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City leaders’ explanation that the $2 million it’s spending on a stadium review came from “new” or “unexpected” money is a red herring. The city could have used it on anything. It decided to spend it on the stadium.
Politicians are fond of telling people that things don’t cost real money when they actually do. San Diego’s most recent example came during last week’s City Council decision to spend $2 million on an environmental review for a possible new Chargers stadium.
Mayor Kevin Faulconer and Council members sought to blunt any wariness over the price tag for the review – which the team not only doesn’t want, but is actively undermining – by repeating that the $2 million price tag wasn’t a big deal.
“It’s a new revenue source for unrestricted use that was not budgeted for in the FY16 budget,” Faulconer’s spokesman Matt Awbrey told us. “There will be no service-level reductions as a result of using these funds.”
Councilwoman Myrtle Cole repeated the line last week in a KPBS interview, calling the $2 million spent on the stadium study “unanticipated” and emphasizing that it wouldn’t subtract from city services.
That explanation’s a red herring. The $2 million is simply $2 million. The city could have used it on anything it wanted. And it decided to spend it on the stadium.
Faulconer, Cole and others point to the source of the money, a convoluted repayment of cash from the state that city leaders hadn’t expected to get back.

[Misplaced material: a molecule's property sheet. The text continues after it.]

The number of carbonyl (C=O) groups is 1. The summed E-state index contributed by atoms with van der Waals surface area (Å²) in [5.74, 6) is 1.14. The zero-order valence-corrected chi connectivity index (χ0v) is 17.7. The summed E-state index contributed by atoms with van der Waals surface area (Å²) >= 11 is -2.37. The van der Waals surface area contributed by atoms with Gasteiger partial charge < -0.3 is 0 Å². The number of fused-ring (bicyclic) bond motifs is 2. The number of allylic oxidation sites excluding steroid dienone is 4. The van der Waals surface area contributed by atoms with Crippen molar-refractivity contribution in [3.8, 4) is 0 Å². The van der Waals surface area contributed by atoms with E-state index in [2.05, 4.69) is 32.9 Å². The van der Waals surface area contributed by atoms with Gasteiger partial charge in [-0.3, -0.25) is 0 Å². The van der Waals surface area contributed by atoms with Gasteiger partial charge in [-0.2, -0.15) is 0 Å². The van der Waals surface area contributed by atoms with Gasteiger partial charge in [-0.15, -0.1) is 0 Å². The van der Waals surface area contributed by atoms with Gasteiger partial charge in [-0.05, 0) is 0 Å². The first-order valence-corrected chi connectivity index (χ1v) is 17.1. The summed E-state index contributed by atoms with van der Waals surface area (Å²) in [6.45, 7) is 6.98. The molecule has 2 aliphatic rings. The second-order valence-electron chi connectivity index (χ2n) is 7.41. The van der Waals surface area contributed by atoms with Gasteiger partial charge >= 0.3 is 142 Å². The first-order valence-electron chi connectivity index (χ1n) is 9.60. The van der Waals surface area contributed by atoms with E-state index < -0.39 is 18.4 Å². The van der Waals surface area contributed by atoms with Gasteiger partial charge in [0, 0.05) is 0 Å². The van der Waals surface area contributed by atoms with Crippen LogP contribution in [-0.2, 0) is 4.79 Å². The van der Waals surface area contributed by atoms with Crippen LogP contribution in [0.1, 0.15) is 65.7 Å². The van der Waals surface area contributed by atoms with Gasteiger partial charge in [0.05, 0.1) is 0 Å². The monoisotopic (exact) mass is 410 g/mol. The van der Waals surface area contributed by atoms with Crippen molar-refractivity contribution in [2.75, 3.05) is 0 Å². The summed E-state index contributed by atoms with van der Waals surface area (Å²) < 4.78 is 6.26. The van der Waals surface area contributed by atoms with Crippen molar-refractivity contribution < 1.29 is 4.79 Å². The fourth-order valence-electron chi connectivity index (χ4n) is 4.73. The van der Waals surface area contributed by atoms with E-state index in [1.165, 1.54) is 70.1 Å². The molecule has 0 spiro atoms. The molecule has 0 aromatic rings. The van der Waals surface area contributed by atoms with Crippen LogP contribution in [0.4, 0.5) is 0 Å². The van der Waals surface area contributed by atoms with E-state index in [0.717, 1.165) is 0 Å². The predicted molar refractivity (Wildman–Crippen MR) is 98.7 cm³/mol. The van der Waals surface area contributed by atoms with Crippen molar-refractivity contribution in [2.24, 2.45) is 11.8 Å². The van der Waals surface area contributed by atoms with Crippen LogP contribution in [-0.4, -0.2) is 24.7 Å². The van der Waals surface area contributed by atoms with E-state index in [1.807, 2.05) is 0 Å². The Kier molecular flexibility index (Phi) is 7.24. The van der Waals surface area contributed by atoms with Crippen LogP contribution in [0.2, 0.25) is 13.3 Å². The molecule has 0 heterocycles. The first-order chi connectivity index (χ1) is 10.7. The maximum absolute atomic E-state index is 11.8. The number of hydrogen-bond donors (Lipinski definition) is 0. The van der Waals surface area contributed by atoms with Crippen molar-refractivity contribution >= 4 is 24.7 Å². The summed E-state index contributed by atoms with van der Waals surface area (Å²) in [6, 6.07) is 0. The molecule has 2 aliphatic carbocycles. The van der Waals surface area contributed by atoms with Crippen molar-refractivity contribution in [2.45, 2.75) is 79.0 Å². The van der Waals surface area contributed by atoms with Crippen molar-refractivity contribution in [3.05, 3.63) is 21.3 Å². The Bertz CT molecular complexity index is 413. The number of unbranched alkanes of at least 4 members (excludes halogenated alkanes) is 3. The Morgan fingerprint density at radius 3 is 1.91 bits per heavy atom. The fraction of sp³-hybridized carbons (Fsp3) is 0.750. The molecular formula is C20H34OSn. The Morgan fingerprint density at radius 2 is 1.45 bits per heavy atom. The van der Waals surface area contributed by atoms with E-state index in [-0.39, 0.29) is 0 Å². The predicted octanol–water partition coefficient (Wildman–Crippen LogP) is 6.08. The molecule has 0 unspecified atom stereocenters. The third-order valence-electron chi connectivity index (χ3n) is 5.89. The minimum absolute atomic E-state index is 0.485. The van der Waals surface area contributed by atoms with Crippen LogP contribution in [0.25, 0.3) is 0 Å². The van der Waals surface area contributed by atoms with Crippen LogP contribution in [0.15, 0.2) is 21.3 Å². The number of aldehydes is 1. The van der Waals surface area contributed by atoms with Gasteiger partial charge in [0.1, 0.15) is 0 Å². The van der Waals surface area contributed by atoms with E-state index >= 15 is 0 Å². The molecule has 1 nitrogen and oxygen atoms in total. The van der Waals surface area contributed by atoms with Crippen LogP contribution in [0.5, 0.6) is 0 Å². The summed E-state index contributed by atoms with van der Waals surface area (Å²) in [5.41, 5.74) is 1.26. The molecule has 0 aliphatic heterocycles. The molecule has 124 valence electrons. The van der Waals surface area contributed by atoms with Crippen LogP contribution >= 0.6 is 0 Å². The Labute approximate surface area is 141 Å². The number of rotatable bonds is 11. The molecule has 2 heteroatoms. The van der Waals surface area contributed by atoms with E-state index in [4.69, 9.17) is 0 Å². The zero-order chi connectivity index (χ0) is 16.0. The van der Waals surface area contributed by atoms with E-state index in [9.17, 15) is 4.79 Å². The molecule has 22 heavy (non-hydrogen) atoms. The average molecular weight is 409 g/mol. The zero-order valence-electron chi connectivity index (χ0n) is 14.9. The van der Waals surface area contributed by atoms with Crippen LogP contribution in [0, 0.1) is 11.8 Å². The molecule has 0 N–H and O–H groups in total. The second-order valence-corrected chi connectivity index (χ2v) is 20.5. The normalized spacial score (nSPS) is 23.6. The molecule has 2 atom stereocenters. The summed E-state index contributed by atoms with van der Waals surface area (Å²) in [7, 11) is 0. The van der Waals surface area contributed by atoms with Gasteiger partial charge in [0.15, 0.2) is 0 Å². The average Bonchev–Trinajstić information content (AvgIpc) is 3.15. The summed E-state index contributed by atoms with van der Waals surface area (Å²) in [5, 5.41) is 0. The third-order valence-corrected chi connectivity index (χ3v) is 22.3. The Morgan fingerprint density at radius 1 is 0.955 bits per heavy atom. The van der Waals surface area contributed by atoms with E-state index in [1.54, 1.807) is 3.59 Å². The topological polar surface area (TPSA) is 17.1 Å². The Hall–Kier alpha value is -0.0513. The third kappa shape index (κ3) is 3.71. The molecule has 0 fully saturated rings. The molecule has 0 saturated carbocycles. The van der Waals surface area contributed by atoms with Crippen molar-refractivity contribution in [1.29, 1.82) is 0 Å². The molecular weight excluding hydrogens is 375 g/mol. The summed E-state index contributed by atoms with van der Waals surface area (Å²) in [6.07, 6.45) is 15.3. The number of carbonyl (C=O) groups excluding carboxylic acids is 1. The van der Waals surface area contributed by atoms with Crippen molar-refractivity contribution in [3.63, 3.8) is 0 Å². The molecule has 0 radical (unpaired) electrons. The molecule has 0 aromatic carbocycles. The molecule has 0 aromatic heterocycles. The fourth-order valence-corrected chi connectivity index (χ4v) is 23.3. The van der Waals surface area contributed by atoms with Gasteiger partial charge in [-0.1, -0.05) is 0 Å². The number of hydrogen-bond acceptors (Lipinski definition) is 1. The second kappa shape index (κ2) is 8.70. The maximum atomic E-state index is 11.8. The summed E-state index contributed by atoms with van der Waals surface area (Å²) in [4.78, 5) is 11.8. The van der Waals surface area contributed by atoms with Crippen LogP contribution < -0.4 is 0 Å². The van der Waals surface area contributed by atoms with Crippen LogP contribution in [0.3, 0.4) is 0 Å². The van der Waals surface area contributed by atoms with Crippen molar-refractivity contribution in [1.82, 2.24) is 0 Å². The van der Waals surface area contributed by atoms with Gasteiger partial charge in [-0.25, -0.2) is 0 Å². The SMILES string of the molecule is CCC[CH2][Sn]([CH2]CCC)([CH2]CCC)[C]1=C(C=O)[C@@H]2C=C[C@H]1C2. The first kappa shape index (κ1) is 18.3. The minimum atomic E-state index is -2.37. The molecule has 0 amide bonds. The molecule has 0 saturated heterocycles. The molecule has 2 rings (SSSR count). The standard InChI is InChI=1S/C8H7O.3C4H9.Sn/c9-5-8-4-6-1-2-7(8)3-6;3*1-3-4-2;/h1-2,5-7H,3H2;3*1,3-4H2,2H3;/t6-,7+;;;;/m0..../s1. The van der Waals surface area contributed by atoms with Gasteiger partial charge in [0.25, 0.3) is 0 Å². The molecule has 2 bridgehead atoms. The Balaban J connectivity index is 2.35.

But even if the money is the municipal equivalent of finding a $20 bill in your pocket, city leaders chose to spend it on, to keep the metaphor going, a bunch of lottery tickets instead of dinner.
We hear all the time about how the city doesn’t have enough money to pay for things. Here are a few things that could be funded with $2 million:
• Three new two-person fire crews, which are reducing response times in needy neighborhoods
• Four additional hours a week at every branch library in the city for a year
• Three additional hours a week at every recreation center in the city for a year
• A new neighborhood development blueprint, known as a community plan update
• Multiple public restrooms in neighborhoods with large homeless populations
I could keep going. But the point is this: Things cost money. And when you buy one thing, it means you can’t buy something else. Remember this when city leaders try to pretend otherwise.